“We’ve got people from all walks of life here,” said ACE Executive Vice President Brian Jennings. That includes not just ethanol producers and corn farmers, but bankers, truckers, cattle ranchers and students. “It shows the diversity of this industry, the breadth and depth of support we have out there in the grassroots for ethanol.”

ace14-dc-crowdJennings says 40 percent of the group gathered for this sixth annual DC event have never visited the office of a Congressional representative before. “We try to give them some advice,” he said. “Most importantly, tell your story.”

The ACE group is hearing this morning from the Assistant Administrator of the Environmental Protection Agency, the Secretary of Agriculture, and the Special Assistant to the president for Energy and Climate Change before heading to the Hill to meet with congressional representatives.

Listen to my interview with Brian here: Interview with Brian Jennings, ACE

2014 ACE Biofuels Beltway March photo album

Coverage is sponsored in part by Patriot Renewable Fuels

Biofuels Supporters Heading to Beltway

ACE Biofuels Beltway LogoEthanol advocates from around the country are marching on Capitol Hill this week with the message that the Renewable Fuel Standard (RFS) is working.

It’s the 6th annual Biofuels Beltway March organized by the American Coalition for Ethanol (ACE). “We have more than 80 people registered to attend, which is our highest attendance yet,” said Director of Strategic Projects Shannon Gustafson. “Those attending the event are fuel retailers, farmers, ethanol producers, bankers, and business owners representing 15 different states.”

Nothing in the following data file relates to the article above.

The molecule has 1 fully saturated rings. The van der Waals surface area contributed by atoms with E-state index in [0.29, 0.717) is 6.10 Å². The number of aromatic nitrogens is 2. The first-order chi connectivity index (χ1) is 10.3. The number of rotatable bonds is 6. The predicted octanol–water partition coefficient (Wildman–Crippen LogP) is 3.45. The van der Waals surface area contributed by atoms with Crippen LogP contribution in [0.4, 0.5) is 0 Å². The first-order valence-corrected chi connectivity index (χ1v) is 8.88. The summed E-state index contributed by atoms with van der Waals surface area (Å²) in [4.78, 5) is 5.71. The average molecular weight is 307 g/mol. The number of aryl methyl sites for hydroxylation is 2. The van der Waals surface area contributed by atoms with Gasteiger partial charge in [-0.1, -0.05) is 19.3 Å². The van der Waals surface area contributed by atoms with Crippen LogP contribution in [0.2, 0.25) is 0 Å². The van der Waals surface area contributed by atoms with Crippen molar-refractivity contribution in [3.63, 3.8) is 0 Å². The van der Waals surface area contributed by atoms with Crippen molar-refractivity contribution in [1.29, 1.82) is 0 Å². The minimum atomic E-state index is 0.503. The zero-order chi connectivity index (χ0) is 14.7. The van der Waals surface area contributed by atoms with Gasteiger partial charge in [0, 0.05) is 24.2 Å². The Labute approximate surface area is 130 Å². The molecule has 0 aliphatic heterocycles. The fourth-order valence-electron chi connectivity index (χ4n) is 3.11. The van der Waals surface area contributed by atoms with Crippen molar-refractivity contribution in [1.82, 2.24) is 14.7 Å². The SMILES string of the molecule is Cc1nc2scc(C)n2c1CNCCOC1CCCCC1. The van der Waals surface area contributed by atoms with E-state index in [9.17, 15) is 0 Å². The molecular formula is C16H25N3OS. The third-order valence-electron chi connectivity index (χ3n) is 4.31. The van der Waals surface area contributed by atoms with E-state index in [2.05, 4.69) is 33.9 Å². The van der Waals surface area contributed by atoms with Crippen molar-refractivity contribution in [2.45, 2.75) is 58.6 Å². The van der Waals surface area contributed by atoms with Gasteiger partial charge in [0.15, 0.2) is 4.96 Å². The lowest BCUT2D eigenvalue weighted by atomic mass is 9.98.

The event officially kicks off on Tuesday when attendees will hear from representatives of the Environmental Protection Agency, USDA, and the White House. After that, the marchers will be split into groups to attend meetings on Capitol Hill Tuesday afternoon and Wednesday. “So far we have meetings scheduled with more than 130 offices on Capitol Hill,” said Gustafson, who anticipates they will have even more before they begin.

In addition to carrying the message that the RFS is working, supporters will also be telling lawmakers how ethanol benefits consumers, decreases our dependence on foreign oil, and plays a critical role in the future of our nation’s energy independence.

Domestic Fuel will be there to bring it home to those of you who are unable to attend. Thanks to ACE and Patriot Renewable Fuels for making that possible.

Editorial from Father of Ethanol

merle-andersonThe man who is known as the “Father of Ethanol” in the United States is still busy advocating for the industry at the well-seasoned age of 93.

Merle Anderson, one of the founding members of the American Coalition for Ethanol (ACE), just recently penned an excellent editorial for the Grand Forks Herald about his favorite subject and his observations are just as sharp as ever when it comes to the fuel he has been promoting for decades. Here’s some excerpts his letter entitled “Government ‘myths’ limit ethanol’s full use” that he wrote with input from his friend and fellow ethanol advocate Orrie Swayze from Watertown, S.D.:

First, we must remember that Henry Ford favored E30 for his Model T. After that, what could go wrong, did go wrong as government teamed with oil, and — in a joint effort to keep ethanol out of gasoline markets — created misleading myths that E30 was illegal and would ruin engines…

Merle debunks several of those myths, including that higher ethanol blends void car warranties and that gas station pumps are unable to handle higher blends such as E30. “I really chuckle at that one, because standard gas station pumps were the only pumps available when E85 was introduced nearly 20 years ago, and they still are safely pumping E85.”

Merle concludes – My dream is every American and all of agriculture — including our sugar beet industry — would have access to an ethanol market that is not limited by EPA and big oil’s nonsense or the ethanol blend wall that has been in place since the first Model T was built.

Read Merle Anderson’s entire editorial here
.

South Dakota to Include 15% Ethanol in State Fleets

South Dakota will soon begin incorporating 15 percent ethanol (E15) fuel into its state vehicle fleet.